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J Oral Maxillofac Surg. 2017 May;75(5):927-930. doi: 10.1016/j.joms.2016.10.033. Epub 2016 Nov 4.

Temporomandibular Joint Disorder Management in Oral and Maxillofacial Surgery.

Author information

1
Visiting Professor, Department of Orthopedic Surgery, Rush University Medical Center, Chicago, IL; Clinical Consultant, TMJ Concepts, Ventura, CA. Electronic address: lgm@tmjconcepts.com.

Abstract

PURPOSE:

This article discusses why the management of temporomandibular joint disorder (TMD) cases leads to some oral and maxillofacial surgeons to actively avoid attracting such patients to their practices, offers some evidence-based explanations, and provides recommendations for resolution that will benefit not only the specialty, but more importantly the patients it serves.

MATERIALS AND METHODS:

A review of the reasons some surgeons state they do not wish to manage TMD cases is presented, followed by an updated review of the TMD and orthopedic literature discussing not only the importance of a proper diagnosis but also the impact of comorbid conditions, genetics, clinical experience, and patient expectations important to achieving good TMD management outcomes.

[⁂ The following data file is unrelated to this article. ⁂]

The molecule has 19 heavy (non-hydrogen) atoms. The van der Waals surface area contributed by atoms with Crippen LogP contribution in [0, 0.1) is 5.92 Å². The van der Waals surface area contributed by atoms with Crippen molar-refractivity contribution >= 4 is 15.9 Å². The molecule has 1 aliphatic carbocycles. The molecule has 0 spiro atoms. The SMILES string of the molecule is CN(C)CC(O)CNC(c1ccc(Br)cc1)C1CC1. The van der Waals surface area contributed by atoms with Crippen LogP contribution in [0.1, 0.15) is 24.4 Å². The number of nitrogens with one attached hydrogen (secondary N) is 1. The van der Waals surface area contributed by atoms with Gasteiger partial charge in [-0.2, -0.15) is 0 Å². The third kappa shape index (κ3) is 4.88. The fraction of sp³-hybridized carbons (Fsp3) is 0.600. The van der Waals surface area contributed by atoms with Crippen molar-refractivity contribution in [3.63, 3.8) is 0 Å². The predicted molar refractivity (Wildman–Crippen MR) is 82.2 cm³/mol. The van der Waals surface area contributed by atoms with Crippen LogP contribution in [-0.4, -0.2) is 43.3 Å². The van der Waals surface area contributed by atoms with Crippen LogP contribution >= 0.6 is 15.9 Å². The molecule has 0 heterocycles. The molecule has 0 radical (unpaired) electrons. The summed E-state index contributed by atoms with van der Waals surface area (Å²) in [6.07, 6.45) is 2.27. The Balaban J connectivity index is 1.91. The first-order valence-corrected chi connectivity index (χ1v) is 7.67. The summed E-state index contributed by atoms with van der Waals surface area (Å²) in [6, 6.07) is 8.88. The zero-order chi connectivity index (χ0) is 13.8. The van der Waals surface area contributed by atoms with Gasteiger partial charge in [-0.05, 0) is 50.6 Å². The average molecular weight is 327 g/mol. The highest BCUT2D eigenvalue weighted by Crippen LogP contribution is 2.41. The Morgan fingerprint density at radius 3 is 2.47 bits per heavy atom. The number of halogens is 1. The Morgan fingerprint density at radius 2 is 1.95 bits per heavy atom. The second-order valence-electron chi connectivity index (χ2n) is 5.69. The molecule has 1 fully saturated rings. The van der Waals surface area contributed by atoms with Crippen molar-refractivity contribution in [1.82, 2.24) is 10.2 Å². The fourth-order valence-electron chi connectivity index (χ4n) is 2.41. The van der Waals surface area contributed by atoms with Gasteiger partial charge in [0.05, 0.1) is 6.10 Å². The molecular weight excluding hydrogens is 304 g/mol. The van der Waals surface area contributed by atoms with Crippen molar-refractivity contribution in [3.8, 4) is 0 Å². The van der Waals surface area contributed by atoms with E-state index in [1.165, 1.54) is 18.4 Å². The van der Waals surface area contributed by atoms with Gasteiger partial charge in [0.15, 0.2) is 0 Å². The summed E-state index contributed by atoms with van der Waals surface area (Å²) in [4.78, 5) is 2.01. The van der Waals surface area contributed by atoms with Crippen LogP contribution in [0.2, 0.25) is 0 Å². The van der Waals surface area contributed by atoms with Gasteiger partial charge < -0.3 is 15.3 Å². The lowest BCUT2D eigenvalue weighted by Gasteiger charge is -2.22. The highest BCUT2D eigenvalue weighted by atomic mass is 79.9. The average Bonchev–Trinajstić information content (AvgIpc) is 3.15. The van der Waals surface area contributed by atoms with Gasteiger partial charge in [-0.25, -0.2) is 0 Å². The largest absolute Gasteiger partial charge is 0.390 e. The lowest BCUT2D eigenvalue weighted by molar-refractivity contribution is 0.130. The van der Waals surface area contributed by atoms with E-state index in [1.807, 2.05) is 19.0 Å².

RESULTS:

The literature shows that the frustration clinicians and TMD and orthopedic patients have had in the past are related to initial misdiagnosis leading to multiple failed procedures, failed materials and devices, failure to understand the impact of comorbid conditions and genetic features on outcomes, clinicians' experience in complex cases, and unrealistic outcomes expectations by the clinician and the patient.

CONCLUSION:

Although it is not reasonable to believe that every graduate of an oral and maxillofacial surgery residency will have an interest in management of TMD cases in their future practices, those who will must understand the importance of the issues of proper diagnosis, the relation of TMD patient comorbidities and prior management to final outcomes, honest awareness of their experience and ancillary support to manage complex cases, and how essential a realistic prognosis is to a successful outcome for the clinician and the patient.

PMID:
27889533
DOI:
10.1016/j.joms.2016.10.033
[Indexed for MEDLINE]

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